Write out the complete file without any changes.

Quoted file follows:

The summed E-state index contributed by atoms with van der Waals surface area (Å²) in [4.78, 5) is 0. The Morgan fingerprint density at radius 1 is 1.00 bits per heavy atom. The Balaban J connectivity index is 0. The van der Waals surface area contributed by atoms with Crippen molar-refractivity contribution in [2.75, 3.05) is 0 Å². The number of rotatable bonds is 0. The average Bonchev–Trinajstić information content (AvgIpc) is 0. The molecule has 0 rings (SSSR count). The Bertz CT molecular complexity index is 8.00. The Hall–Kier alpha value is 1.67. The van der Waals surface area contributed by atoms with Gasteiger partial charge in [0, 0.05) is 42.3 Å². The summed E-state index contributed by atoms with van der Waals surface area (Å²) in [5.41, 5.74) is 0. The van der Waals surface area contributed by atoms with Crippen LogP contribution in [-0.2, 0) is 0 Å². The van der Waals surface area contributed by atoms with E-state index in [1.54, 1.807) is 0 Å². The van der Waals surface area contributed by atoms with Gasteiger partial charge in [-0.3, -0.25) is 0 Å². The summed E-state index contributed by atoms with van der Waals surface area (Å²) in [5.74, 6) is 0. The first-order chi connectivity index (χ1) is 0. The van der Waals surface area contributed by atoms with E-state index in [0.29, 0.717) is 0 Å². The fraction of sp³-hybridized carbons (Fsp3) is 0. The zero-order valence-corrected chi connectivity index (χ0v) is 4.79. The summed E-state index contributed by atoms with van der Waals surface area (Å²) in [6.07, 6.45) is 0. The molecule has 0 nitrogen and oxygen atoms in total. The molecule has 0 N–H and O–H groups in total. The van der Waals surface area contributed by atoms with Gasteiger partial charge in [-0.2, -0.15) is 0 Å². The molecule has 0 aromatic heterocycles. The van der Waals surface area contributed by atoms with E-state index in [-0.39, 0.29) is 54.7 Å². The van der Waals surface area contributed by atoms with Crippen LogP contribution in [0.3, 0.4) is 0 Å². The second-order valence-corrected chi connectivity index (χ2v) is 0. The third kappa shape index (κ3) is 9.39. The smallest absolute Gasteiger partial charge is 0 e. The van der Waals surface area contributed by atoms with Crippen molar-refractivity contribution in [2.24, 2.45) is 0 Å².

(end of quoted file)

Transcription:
The summed E-state index contributed by atoms with van der Waals surface area (Å²) in [4.78, 5) is 0. The Morgan fingerprint density at radius 1 is 1.00 bits per heavy atom. The Balaban J connectivity index is 0. The van der Waals surface area contributed by atoms with Crippen molar-refractivity contribution in [2.75, 3.05) is 0 Å². The number of rotatable bonds is 0. The average Bonchev–Trinajstić information content (AvgIpc) is 0. The molecule has 0 rings (SSSR count). The Bertz CT molecular complexity index is 8.00. The Hall–Kier alpha value is 1.67. The van der Waals surface area contributed by atoms with Gasteiger partial charge in [0, 0.05) is 42.3 Å². The summed E-state index contributed by atoms with van der Waals surface area (Å²) in [5.41, 5.74) is 0. The van der Waals surface area contributed by atoms with Crippen LogP contribution in [-0.2, 0) is 0 Å². The van der Waals surface area contributed by atoms with E-state index in [1.54, 1.807) is 0 Å². The van der Waals surface area contributed by atoms with Gasteiger partial charge in [-0.3, -0.25) is 0 Å². The summed E-state index contributed by atoms with van der Waals surface area (Å²) in [5.74, 6) is 0. The first-order chi connectivity index (χ1) is 0. The van der Waals surface area contributed by atoms with E-state index in [0.29, 0.717) is 0 Å². The fraction of sp³-hybridized carbons (Fsp3) is 0. The zero-order valence-corrected chi connectivity index (χ0v) is 4.79. The summed E-state index contributed by atoms with van der Waals surface area (Å²) in [6.07, 6.45) is 0. The molecule has 0 nitrogen and oxygen atoms in total. The molecule has 0 N–H and O–H groups in total. The van der Waals surface area contributed by atoms with Gasteiger partial charge in [-0.2, -0.15) is 0 Å². The molecule has 0 aromatic heterocycles. The van der Waals surface area contributed by atoms with E-state index in [-0.39, 0.29) is 54.7 Å². The van der Waals surface area contributed by atoms with Crippen LogP contribution in [0.3, 0.4) is 0 Å². The second-order valence-corrected chi connectivity index (χ2v) is 0. The third kappa shape index (κ3) is 9.39. The smallest absolute Gasteiger partial charge is 0 e. The van der Waals surface area contributed by atoms with Crippen molar-refractivity contribution in [2.24, 2.45) is 0 Å².